At the beginning-of-the-year school staff meetings, administrators always try to start with something inspirational. Usually, they are not terribly successful, although they are pretty amusing. (Sometimes unintentionally.) This year, they showed a short video that was successful on both counts:
It occurred to me that I have many times read advice on websites about writing that urged me to know my audience, know my genre, know my characters, know my market, etcetera. But I don’t recall anyone ever telling me to know my why for writing. So I started thinking about the basic message of my self-published books. And I realised that I could break down the plot/ theme into some simple, basic ideas:
- I boldly throw my heroines where they don’t want to go (my new writing slogan).
- I challenge their preconceived ideas of right and wrong.
- I “throw down” all their ideas about the “isms” in their worlds, whatever those may be.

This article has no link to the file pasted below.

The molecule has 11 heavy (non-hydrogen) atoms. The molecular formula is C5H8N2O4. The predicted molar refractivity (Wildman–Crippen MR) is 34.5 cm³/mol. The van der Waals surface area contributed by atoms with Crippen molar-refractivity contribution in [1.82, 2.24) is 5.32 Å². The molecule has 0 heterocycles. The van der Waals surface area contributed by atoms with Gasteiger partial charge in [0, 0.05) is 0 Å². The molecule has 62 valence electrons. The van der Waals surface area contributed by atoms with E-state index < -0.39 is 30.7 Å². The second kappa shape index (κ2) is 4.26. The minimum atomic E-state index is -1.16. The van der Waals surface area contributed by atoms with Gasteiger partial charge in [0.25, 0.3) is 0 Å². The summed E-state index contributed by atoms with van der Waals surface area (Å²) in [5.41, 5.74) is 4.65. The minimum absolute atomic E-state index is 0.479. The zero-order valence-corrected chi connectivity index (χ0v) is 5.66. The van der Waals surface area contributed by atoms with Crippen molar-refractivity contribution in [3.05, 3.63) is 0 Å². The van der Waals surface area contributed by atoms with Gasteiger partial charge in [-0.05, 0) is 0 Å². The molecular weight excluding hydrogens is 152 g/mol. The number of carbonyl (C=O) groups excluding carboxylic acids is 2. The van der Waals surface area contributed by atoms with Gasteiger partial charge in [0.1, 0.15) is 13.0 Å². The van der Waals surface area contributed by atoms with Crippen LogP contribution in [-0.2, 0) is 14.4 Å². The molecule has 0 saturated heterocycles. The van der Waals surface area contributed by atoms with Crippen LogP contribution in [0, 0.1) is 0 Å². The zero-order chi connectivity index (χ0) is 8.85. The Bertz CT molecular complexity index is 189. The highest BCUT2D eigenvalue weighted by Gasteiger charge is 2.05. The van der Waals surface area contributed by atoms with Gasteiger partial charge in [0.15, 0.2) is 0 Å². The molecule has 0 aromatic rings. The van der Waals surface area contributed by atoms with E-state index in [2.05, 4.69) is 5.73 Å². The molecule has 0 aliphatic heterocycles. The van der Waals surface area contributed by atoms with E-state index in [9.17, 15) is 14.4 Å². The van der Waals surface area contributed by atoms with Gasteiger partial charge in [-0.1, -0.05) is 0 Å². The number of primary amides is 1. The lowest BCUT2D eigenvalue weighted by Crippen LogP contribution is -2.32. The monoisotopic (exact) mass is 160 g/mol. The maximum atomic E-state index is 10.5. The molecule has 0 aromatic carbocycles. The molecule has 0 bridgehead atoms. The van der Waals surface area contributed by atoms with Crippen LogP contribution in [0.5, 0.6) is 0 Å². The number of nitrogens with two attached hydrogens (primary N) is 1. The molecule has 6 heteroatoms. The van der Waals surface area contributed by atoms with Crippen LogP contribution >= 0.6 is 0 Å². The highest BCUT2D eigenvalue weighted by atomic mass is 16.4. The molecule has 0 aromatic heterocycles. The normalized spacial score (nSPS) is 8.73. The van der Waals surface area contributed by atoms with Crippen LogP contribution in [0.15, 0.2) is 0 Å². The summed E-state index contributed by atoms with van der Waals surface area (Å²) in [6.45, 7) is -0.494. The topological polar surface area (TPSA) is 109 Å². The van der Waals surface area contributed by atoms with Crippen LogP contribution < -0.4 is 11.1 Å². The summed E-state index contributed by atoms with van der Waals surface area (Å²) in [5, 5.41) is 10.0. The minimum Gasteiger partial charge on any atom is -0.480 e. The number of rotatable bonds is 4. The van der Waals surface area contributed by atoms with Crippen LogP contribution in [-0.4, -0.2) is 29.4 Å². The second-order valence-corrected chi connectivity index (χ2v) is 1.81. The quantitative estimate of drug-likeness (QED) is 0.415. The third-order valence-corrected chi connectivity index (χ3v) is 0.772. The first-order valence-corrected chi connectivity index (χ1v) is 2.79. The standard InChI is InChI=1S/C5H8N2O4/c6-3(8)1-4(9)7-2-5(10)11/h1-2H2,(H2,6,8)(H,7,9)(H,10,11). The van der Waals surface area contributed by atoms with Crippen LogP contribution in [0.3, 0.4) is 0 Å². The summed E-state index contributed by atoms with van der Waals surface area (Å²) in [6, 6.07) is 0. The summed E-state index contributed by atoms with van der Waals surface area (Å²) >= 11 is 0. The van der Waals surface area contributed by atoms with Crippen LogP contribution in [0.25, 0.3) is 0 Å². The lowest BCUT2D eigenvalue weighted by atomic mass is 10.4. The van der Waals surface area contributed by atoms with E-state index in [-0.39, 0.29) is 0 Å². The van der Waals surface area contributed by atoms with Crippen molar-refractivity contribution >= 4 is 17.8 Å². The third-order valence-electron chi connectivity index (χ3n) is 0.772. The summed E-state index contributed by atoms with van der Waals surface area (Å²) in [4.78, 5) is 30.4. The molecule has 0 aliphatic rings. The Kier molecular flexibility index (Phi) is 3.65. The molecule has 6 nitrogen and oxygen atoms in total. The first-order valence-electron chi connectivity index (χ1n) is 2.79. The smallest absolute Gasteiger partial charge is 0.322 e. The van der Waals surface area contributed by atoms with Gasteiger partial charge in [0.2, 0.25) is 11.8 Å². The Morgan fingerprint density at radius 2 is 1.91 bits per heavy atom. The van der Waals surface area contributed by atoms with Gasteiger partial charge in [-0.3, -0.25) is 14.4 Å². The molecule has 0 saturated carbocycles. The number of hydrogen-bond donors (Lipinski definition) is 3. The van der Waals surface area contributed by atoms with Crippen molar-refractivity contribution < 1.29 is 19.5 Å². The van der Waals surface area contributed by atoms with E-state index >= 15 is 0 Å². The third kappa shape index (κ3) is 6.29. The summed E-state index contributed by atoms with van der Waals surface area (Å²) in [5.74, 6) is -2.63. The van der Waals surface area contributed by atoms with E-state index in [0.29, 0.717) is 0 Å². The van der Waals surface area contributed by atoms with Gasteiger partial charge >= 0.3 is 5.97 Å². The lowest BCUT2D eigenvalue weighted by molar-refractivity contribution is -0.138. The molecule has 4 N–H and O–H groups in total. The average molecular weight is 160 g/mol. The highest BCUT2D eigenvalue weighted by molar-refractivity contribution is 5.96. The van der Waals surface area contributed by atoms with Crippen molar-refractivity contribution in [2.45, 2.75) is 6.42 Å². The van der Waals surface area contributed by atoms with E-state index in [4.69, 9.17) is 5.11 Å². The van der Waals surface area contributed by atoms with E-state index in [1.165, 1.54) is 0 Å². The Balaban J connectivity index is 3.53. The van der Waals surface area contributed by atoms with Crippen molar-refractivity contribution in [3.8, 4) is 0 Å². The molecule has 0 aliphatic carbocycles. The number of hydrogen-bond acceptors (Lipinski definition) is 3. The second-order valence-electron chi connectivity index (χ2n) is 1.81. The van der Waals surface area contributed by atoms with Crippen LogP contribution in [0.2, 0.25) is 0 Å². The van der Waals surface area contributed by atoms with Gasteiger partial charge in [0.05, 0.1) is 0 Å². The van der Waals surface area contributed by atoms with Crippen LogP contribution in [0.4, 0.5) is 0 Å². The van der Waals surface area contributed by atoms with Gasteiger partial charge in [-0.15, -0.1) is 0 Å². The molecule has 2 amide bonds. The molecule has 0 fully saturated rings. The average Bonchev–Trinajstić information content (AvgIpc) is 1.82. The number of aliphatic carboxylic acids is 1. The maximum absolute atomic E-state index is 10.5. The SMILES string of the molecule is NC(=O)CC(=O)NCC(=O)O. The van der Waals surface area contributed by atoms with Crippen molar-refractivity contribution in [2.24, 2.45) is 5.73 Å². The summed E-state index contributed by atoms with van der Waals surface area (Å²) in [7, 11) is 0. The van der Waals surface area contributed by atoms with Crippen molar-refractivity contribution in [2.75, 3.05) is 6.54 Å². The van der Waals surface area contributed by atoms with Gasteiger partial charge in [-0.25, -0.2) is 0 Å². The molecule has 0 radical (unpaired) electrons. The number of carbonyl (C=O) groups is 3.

- I force them to rethink their most dearly held assumptions.
- I subvert the dominant paradigm. (I don’t know where I picked up that phrase, but I’ve challenged my sophomores to define it for fifteen years.)
And I realised that I teach for the same reasons that I write. Or I write for the same reasons that I teach. To shake things up a little. To encourage people to think more deeply. To develop empathy for all. To teach tolerance. To force myself do all of those things because I have to do them first, before I can teach them or write about them or live them myself.
To boldly throw my students where they don’t want to go (my new teaching slogan).